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CityPhi is a visualization, animation and data analytics platform that works with spatial, temporal and mobility data. It lets you display and animate large-scale data sets in 3D, and simultaneously explore, chart and analyze this data through interactive visual queries.
CityPhi generates stunning and responsive scenes even with millions of geometries in the frame, allowing detailed animations at the metropolitan and regional levels.CityPhi lets you explore time and motion in addition to space.
And CityPhi works together with popular Python tools to create a unique interface for spatial analytics that makes discovering relationships and meaningful patterns in your data interactive and fast.
An animated history of the development of NYC. The New York City PLUTO parcel dataset includes construction dates for >1,000,000 current buildings in the city, and has been a popular source of exploration since its release in 2013 as in this CityLab article, in which we see buildings colored by age. Working with this data in CityPhi we can easily create and navigate an animated history of the construction of New York City, synchronized with charts showing context by decade. For the purposes of visualization, buildings are erected at a constant construction rate of 2 stories per week + 1 year. Find the PLUTO data and more at the NYC OpenData portal.
This visualization shows ~8,000 transit trips between the hours of 7 and 8am in the Seattle metropolitan area. (Note that transit trips to work are excluded due to data confidentiality). Individuals change color during their trip (yellow: walk/access/egress, blue: in-vehicle, red: waiting). Transit trajectories illustrate the single most popular path between an origin and destination as taken from the regional travel model, illustrating walk time, wait time and in-vehicle time along the route. Note that in-vehicle/blue dots should not be interpreted as individual transit vehicles. Traffic flow and speed from the regional travel model and extruded activities as in the preceding video are also illustrated as animated layers. More information on source data, provided by PSRC, is available at http://www.psrc.org/data/models/abmodel.
This visualization shows 11 million synthesized daily activities completed by 3.6 million individuals making 14 million trips in the Seattle metropolitan area. This data excludes work activities due to confidentiality. Activities are shown as time-animated vertical extrusions and colored by purpose (blue:home, orange:school, red:meal, pink:social, light green:personal business, green:shopping, etc...) Hourly traffic flow and speed from the regional travel model are also illustrated as an animated layer. More information on source data, provided by PSRC, is available at http://www.psrc.org/data/models/abmodel.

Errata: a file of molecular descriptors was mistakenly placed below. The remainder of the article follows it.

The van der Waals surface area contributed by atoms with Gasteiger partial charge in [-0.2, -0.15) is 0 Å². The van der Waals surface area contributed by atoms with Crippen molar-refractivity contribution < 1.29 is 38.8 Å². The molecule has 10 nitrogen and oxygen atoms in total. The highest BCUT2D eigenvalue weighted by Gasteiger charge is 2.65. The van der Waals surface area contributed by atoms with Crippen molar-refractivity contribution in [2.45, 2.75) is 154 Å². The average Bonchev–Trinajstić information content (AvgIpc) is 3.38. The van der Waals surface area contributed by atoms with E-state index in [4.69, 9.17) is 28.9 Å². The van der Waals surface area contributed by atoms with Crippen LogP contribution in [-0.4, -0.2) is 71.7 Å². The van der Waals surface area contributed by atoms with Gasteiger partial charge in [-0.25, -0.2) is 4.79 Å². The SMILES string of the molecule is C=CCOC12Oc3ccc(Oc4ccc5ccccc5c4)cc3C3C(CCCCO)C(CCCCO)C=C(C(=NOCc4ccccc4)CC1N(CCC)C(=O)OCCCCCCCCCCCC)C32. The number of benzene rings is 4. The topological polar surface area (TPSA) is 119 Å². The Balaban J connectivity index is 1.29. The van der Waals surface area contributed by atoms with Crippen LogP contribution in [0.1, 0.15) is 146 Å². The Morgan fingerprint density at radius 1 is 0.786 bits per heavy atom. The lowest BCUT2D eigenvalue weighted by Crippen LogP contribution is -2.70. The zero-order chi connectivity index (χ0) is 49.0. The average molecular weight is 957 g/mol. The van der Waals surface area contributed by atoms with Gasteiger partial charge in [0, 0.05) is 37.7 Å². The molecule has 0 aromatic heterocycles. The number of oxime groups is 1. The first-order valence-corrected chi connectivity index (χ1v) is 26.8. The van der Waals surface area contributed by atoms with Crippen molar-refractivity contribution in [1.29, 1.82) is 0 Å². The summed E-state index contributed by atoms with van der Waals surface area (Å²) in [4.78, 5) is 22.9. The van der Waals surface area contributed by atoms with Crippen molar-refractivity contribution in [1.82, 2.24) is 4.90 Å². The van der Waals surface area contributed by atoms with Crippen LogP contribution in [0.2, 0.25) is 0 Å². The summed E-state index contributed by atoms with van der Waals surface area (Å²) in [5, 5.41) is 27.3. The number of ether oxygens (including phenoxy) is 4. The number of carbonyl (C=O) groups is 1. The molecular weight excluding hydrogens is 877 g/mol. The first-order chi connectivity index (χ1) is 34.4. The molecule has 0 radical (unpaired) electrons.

GTFS data is a relatively accessible data source for many cities that contains plenty of interesting information to explore interactively with CityPhi. This week we set out to create a visualization of Seattle weekday transit services (Wednesday, April 1, 2015), but ended up producing interesting interactive dashboards along the way for synchronized timetable/itinerary diagrams and for exploring and querying the most frequent transit stops in the city. As always, things get more interesting once we create some visual analytics and start asking questions, which is why CityPhi plays nicely with the IPython notebook, and other Python libraries like pandas, matplotlib and Bokeh. (We also want to acknowledge the graphic design of the timetable diagram we first saw on the TRAVIC GTFS visualization.)
Did you know 3rd Ave and Virginia St was the most frequent transit stop in the city, with over 900 daily stops? Rounding out the top 10 are stops in the Downtown Seattle Transit Tunnel which runs just under 3rd Ave.
Crafting an effective visualization requires finding a good ‘data story’, which can involve several iterations with your data to develop. CityPhi is designed to work in core memory from disaggregate data where possible, allowing navigation, animation, filtering, coloring and queries in interactive-time without costly pre-processing. So you can find your data stories sooner.
CityPhi provides new dimensions to your maps and gives you control over filter, color, extrusion, width, and time/animation. Both attributes and trajectories can be animated in time and a 3D scene lets you zoom, pan and animate data with a focus on responsive frame rates.
CityPhi provides ways to work with disaggregate data interactively, to extrude, filter, color and animate the data to help find patterns in the noise. CityPhi also provides a query system that can be used to explore detailed statistics and distributions, providing the analyst with a highly customizable interactive-time dashboard. Change the camera, or move through time, and update queries instantly.
CityPhi is also a full data visualization tool for Python data scientists, with a Python API and IPython/Jupyter Notebook integration for both experimentation and reproducible computation. CityPhi is designed to work in core memory and integrates well with Pandas or NumPy workflows, reducing the time between data wrangling and mapping, and permitting a fluid environment for developing visual analytics.
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